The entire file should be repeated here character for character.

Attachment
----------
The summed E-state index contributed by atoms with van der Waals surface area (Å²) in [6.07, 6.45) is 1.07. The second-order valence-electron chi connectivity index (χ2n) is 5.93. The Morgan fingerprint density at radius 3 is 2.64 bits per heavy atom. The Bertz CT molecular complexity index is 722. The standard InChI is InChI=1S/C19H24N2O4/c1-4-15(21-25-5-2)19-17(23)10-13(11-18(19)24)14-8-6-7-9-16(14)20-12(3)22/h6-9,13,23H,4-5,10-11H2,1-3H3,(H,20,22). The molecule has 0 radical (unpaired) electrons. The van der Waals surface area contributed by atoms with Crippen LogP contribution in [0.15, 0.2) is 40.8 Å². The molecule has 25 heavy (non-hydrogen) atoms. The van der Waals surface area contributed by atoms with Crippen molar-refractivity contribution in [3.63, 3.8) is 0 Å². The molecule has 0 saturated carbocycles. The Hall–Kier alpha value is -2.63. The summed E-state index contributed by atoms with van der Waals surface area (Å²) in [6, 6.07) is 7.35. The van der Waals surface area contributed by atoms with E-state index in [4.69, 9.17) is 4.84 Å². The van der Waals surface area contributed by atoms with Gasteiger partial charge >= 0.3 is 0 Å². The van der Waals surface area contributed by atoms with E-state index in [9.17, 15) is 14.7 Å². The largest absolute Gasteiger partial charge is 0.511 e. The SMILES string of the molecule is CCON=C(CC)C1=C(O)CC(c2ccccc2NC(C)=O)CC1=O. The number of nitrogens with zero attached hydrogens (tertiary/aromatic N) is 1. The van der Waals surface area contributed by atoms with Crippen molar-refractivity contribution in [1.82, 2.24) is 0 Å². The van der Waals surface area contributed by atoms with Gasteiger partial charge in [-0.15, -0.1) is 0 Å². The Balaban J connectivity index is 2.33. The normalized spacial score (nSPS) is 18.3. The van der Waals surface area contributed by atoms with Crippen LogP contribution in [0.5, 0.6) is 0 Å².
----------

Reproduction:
The summed E-state index contributed by atoms with van der Waals surface area (Å²) in [6.07, 6.45) is 1.07. The second-order valence-electron chi connectivity index (χ2n) is 5.93. The Morgan fingerprint density at radius 3 is 2.64 bits per heavy atom. The Bertz CT molecular complexity index is 722. The standard InChI is InChI=1S/C19H24N2O4/c1-4-15(21-25-5-2)19-17(23)10-13(11-18(19)24)14-8-6-7-9-16(14)20-12(3)22/h6-9,13,23H,4-5,10-11H2,1-3H3,(H,20,22). The molecule has 0 radical (unpaired) electrons. The van der Waals surface area contributed by atoms with Crippen LogP contribution in [0.15, 0.2) is 40.8 Å². The molecule has 25 heavy (non-hydrogen) atoms. The van der Waals surface area contributed by atoms with Crippen molar-refractivity contribution in [3.63, 3.8) is 0 Å². The molecule has 0 saturated carbocycles. The Hall–Kier alpha value is -2.63. The summed E-state index contributed by atoms with van der Waals surface area (Å²) in [6, 6.07) is 7.35. The van der Waals surface area contributed by atoms with E-state index in [4.69, 9.17) is 4.84 Å². The van der Waals surface area contributed by atoms with Gasteiger partial charge >= 0.3 is 0 Å². The van der Waals surface area contributed by atoms with E-state index in [9.17, 15) is 14.7 Å². The largest absolute Gasteiger partial charge is 0.511 e. The SMILES string of the molecule is CCON=C(CC)C1=C(O)CC(c2ccccc2NC(C)=O)CC1=O. The number of nitrogens with zero attached hydrogens (tertiary/aromatic N) is 1. The van der Waals surface area contributed by atoms with Crippen molar-refractivity contribution in [1.82, 2.24) is 0 Å². The van der Waals surface area contributed by atoms with Gasteiger partial charge in [-0.15, -0.1) is 0 Å². The Balaban J connectivity index is 2.33. The normalized spacial score (nSPS) is 18.3. The van der Waals surface area contributed by atoms with Crippen LogP contribution in [0.5, 0.6) is 0 Å².